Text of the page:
The Organizations, Occupations and Work Section of the American Sociological Association is led by a group of elected officers and council members. The current council members are featured below.
Elizabeth Hirsh (2014-2017), University of British Columbia
Kate Kellog (2013-2016), Massachusetts Institute of Technology
Kate is an Associate Professor of Organization Studies at MIT. She is the author of Challenging Operations: Medical Reform and Resistance in Surgery (University of Chicago Press, 2011). Her papers have been published in Administrative Science Quarterly, the American Journal of Sociology, the American Sociological Review, and Organization Science. Kate uses ethnographic methods to study social change inside organizations in response to legal regulation and social movements.
Julie Kmec (2012-2015), Washington State University
Julie is Professor of Sociology at Washington State University. She is on the editorial board of the American Sociological Review, Work and Occupations, Social Problems, and Social Science Research. Julie also serves as an editor of the Section’s blog “Work in Progress”. Her research primarily focuses on inequality at work, including the relationship between human resource policies and workplace segregation, organizational responses to employment discrimination, gender and work effort, and the family-work connection.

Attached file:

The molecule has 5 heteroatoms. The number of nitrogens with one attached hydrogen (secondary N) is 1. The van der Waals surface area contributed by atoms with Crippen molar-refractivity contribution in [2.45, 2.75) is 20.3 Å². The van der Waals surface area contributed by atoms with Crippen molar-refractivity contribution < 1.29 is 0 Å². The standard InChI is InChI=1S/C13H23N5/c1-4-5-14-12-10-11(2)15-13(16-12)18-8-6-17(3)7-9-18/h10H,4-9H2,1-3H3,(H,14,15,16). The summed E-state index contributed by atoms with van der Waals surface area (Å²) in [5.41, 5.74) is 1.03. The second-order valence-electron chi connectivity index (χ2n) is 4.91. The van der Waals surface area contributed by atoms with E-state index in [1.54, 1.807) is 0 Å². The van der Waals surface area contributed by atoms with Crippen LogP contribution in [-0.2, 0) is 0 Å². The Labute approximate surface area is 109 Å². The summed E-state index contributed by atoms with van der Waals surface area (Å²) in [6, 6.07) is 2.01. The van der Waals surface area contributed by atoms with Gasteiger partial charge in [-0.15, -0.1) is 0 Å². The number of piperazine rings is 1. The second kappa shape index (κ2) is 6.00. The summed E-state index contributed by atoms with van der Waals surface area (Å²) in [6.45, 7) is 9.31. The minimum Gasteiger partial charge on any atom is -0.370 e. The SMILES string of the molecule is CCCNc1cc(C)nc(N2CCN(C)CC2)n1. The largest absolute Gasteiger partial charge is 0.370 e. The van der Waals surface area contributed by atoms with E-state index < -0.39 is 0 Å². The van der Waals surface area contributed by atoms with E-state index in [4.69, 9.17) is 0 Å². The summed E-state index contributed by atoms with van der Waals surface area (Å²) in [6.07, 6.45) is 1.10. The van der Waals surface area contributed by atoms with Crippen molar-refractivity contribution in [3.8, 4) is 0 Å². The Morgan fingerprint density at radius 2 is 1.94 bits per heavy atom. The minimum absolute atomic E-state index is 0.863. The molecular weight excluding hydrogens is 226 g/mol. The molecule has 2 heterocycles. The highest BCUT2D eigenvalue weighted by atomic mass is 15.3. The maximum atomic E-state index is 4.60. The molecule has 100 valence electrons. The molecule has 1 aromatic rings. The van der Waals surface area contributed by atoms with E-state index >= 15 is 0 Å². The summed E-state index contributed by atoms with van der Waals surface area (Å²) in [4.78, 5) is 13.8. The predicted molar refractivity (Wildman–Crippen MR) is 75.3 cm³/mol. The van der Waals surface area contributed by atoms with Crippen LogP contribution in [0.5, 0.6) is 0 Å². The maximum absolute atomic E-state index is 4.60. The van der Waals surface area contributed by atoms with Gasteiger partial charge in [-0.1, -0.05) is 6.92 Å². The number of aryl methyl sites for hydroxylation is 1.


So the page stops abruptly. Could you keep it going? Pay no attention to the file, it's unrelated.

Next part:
Kim Pernell-Gallagher (2014-2015 Student Representative), Harvard University
Kim is a PhD Candidate in Sociology at Harvard University. Her research explores the social causes of financial crises and organizational malfeasance. Current projects examine the drivers of American financial deregulation; the effects of a popular organizational position (the chief risk officer) for bank derivatives activity; and the historical origins of divergent banking regulation in the U.S., Canada, and Spain (1988 – 2007).
Gabriel Rossman (2014-2017), University of California, Los Angeles
Taekjin Shin (2013-2016), University of Illinois at Urbana-Champaign
Taekjin is an Assistant Professor at the School of Labor and Employment Relations at the University of Illinois at Urbana-Champaign. His research interests concern corporate governance, executive compensation, wage inequality, organizational sociology, and economic sociology. He is currently studying the institutional explanation for the rise of executive compensation, the symbolic effect of shareholder-value orientation on the career outcomes of executive managers, and the linkage between corporate downsizing and executive compensation.